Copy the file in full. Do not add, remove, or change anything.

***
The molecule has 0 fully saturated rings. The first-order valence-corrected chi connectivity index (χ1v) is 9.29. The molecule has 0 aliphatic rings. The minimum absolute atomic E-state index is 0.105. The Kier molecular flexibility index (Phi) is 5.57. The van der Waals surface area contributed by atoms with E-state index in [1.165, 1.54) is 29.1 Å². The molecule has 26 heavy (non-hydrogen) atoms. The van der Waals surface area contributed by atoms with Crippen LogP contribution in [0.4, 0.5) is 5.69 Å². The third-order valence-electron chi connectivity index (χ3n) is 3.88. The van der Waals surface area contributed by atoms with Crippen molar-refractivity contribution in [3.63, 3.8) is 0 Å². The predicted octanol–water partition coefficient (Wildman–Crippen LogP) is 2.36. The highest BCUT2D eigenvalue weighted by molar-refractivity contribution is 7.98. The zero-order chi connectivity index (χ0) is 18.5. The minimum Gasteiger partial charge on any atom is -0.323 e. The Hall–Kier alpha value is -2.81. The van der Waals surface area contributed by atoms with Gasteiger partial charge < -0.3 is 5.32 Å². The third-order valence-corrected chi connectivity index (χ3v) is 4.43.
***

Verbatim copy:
The molecule has 0 fully saturated rings. The first-order valence-corrected chi connectivity index (χ1v) is 9.29. The molecule has 0 aliphatic rings. The minimum absolute atomic E-state index is 0.105. The Kier molecular flexibility index (Phi) is 5.57. The van der Waals surface area contributed by atoms with E-state index in [1.165, 1.54) is 29.1 Å². The molecule has 26 heavy (non-hydrogen) atoms. The van der Waals surface area contributed by atoms with Crippen LogP contribution in [0.4, 0.5) is 5.69 Å². The third-order valence-electron chi connectivity index (χ3n) is 3.88. The van der Waals surface area contributed by atoms with Crippen molar-refractivity contribution in [3.63, 3.8) is 0 Å². The predicted octanol–water partition coefficient (Wildman–Crippen LogP) is 2.36. The highest BCUT2D eigenvalue weighted by molar-refractivity contribution is 7.98. The zero-order chi connectivity index (χ0) is 18.5. The minimum Gasteiger partial charge on any atom is -0.323 e. The Hall–Kier alpha value is -2.81. The van der Waals surface area contributed by atoms with Gasteiger partial charge < -0.3 is 5.32 Å². The third-order valence-corrected chi connectivity index (χ3v) is 4.43.